9 Ways To Be A More Proactive Pastor This Year

This is a time of great challenges. And it may get harder before it gets better. But this is also a time when your unchurched neighbors are feeling a need for hope, connection and real-world solutions more than ever before.

Predicting the future has always been a risky venture. And lately? It’s a fool’s errand.

However, there are trends in ministry that we can learn from. And these can prepare us for whatever is coming next. Some of these ideas are extensions from my previous article, Small Church Trends – What We Can Learn From 2021. Others are based on what is yet to come.

The bottom line? After a couple years of reacting and adapting, it’s time to be more proactive. While holding our plans and strategies loosely, there are several principles that we can take advantage of to lead our congregations into the year(s) ahead.

1. Look Forward And Outward

As I wrote previously, too many church leaders are looking backward and inward – trying to restore what we’ve lost. We need to replace that with looking forward and outward.

Churches on defense will struggle and fail, while churches on offense will be the only ones that have a chance to thrive – or even survive. This has always been true, of course. But now it’s more obvious than it has been in a generation or more.

But being on offense doesn’t mean being offensive. In fact, if we’re going to reach our communities rather than alienate them, our outward-reaching stance must be aggressively kind and compassionate.

2. Refocus: From Retention To Evangelism

Retention is backward-looking, evangelism is forward-looking.

Retention is defense, evangelism is offense.

Retention isn’t the Great Commission, evangelism is.

3. Get Your Team Together

In too many churches, and especially in smaller congregations, the pastor does all the ministry for everyone. Pastor, if you keep doing everything for them they’ll let you – until you burn out from doing too much, they’ll kick you out for not doing “enough”, or the church collapses because it lacks a foundation of mature discipleship.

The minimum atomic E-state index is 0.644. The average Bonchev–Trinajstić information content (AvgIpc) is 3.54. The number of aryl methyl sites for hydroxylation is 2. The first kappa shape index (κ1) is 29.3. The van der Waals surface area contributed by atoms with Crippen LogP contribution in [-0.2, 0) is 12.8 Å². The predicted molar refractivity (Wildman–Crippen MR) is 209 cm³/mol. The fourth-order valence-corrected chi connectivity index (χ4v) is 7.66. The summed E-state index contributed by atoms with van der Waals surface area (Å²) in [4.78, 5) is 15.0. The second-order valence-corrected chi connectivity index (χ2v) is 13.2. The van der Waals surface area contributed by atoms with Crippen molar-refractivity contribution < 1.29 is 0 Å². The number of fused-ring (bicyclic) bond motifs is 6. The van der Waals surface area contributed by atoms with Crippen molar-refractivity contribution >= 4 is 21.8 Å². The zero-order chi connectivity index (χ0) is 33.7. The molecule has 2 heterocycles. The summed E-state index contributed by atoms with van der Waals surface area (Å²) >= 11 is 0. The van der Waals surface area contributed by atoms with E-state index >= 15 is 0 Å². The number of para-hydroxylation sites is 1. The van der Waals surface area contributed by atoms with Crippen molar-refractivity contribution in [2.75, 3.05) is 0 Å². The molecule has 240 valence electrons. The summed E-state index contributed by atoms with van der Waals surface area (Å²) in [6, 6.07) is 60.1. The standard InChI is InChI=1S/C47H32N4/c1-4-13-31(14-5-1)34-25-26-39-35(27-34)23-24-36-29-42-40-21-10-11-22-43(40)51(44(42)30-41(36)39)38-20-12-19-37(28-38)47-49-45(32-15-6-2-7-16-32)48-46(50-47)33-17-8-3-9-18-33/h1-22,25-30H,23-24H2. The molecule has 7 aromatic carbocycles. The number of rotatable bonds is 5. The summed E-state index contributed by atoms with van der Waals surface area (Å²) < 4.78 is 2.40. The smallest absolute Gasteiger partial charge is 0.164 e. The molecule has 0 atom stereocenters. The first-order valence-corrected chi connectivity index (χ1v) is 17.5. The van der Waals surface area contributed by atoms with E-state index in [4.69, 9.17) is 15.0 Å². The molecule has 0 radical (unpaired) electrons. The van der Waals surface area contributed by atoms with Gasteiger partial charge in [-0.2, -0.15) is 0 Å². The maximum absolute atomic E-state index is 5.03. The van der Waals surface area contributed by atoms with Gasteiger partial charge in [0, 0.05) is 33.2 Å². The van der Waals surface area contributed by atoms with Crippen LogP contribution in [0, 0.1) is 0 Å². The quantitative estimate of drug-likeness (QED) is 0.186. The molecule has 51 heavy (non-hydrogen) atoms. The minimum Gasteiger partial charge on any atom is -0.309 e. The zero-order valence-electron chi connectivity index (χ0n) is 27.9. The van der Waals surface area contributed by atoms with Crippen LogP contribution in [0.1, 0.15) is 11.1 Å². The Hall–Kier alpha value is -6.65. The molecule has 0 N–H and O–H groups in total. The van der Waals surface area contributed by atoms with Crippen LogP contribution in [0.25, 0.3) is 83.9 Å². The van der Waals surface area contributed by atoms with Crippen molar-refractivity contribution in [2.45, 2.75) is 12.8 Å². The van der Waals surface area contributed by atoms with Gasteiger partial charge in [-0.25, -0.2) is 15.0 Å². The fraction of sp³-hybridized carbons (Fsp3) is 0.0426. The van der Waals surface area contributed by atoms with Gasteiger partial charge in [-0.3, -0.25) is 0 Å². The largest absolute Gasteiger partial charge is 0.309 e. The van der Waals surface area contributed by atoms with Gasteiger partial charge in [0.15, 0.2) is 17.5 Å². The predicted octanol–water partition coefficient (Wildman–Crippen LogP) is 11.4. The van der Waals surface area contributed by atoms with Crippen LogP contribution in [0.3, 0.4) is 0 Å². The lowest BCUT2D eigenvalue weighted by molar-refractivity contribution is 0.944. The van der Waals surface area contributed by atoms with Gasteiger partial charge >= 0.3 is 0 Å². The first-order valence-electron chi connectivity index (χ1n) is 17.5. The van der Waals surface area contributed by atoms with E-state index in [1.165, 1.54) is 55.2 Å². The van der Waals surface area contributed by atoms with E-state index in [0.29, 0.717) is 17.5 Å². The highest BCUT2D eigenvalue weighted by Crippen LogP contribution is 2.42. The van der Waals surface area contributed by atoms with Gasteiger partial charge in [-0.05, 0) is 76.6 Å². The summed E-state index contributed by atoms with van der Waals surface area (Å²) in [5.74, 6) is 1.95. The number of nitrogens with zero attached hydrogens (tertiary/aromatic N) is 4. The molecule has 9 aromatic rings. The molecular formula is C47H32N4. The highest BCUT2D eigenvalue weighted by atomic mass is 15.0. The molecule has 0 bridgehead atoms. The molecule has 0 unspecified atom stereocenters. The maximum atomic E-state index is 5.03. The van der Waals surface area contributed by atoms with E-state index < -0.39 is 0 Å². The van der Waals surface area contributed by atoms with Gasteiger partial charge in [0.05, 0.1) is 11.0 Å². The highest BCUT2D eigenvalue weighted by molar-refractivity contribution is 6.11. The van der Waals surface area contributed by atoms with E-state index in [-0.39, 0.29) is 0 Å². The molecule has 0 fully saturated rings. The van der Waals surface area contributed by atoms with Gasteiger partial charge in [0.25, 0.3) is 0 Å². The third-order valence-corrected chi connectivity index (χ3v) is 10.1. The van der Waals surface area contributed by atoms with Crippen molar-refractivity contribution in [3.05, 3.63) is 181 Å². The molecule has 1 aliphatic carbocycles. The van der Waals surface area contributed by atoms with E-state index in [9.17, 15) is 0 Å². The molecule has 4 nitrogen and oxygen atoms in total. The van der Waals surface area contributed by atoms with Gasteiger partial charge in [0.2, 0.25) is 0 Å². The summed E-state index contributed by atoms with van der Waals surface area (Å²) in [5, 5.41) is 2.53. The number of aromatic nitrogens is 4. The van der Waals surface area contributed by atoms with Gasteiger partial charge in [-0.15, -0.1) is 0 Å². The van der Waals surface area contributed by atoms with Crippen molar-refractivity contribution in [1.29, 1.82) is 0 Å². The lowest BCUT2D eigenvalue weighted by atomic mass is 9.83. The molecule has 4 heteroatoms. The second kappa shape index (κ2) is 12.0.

This has never been the pastor’s role. Ephesians 4:11-12 gives us a clear mandate. The calling of every church leader is not to do the ministry for people, but “to equip his people for works of service, so that the body of Christ may be built up.”

This is biblical discipleship, which leads to biblical teamwork. It must be a higher priority.

4. Provide Stability

For over forty years, almost all the leadership lessons I’ve received (and most of the ones I’ve given) have been about catalyzing change, motivating the unmotivated, and unsticking the stuck.

Right now, and for the foreseeable future, we don’t need to bring change as much as we need the wisdom to provide a clear path through the confusion.

As I wrote in The Church Recovery Guide, “When times are normal, leaders inspire change. When times are disruptive, leaders provide stability.”

5. Reestablish The Essentials

The more things change, the more important it is to know and live by the unchanging standards of scripture. This is the first and most important step to providing stability.